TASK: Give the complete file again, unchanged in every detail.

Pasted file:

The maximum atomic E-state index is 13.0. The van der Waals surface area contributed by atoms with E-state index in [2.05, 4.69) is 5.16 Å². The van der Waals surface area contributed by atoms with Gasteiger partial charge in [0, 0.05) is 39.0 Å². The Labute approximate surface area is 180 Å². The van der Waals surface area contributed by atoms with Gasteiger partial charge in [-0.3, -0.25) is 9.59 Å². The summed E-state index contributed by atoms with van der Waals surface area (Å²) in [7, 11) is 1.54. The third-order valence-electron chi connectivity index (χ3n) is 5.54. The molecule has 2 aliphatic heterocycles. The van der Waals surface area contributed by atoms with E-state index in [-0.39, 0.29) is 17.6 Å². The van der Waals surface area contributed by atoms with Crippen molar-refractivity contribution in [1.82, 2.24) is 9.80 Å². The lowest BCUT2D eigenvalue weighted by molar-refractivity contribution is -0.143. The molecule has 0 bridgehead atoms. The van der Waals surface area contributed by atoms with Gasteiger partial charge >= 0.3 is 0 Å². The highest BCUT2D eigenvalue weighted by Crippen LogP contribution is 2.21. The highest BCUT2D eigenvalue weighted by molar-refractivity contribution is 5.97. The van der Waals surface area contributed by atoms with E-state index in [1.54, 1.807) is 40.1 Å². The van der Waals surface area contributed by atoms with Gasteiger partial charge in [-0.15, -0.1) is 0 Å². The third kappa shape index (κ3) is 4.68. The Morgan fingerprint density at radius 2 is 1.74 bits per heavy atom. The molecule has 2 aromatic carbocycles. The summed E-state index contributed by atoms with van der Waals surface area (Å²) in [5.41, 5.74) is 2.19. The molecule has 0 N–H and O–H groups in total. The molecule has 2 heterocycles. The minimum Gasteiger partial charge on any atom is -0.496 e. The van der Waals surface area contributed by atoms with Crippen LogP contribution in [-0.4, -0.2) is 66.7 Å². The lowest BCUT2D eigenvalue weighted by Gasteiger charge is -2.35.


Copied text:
The maximum atomic E-state index is 13.0. The van der Waals surface area contributed by atoms with E-state index in [2.05, 4.69) is 5.16 Å². The van der Waals surface area contributed by atoms with Gasteiger partial charge in [0, 0.05) is 39.0 Å². The Labute approximate surface area is 180 Å². The van der Waals surface area contributed by atoms with Gasteiger partial charge in [-0.3, -0.25) is 9.59 Å². The summed E-state index contributed by atoms with van der Waals surface area (Å²) in [7, 11) is 1.54. The third-order valence-electron chi connectivity index (χ3n) is 5.54. The molecule has 2 aliphatic heterocycles. The van der Waals surface area contributed by atoms with E-state index in [-0.39, 0.29) is 17.6 Å². The van der Waals surface area contributed by atoms with Crippen molar-refractivity contribution in [1.82, 2.24) is 9.80 Å². The lowest BCUT2D eigenvalue weighted by molar-refractivity contribution is -0.143. The molecule has 0 bridgehead atoms. The van der Waals surface area contributed by atoms with Gasteiger partial charge >= 0.3 is 0 Å². The highest BCUT2D eigenvalue weighted by Crippen LogP contribution is 2.21. The highest BCUT2D eigenvalue weighted by molar-refractivity contribution is 5.97. The van der Waals surface area contributed by atoms with E-state index in [1.54, 1.807) is 40.1 Å². The van der Waals surface area contributed by atoms with Gasteiger partial charge in [-0.15, -0.1) is 0 Å². The third kappa shape index (κ3) is 4.68. The Morgan fingerprint density at radius 2 is 1.74 bits per heavy atom. The molecule has 2 aromatic carbocycles. The summed E-state index contributed by atoms with van der Waals surface area (Å²) in [5.41, 5.74) is 2.19. The molecule has 0 N–H and O–H groups in total. The molecule has 2 heterocycles. The minimum Gasteiger partial charge on any atom is -0.496 e. The van der Waals surface area contributed by atoms with Crippen LogP contribution in [-0.4, -0.2) is 66.7 Å². The lowest BCUT2D eigenvalue weighted by Gasteiger charge is -2.35.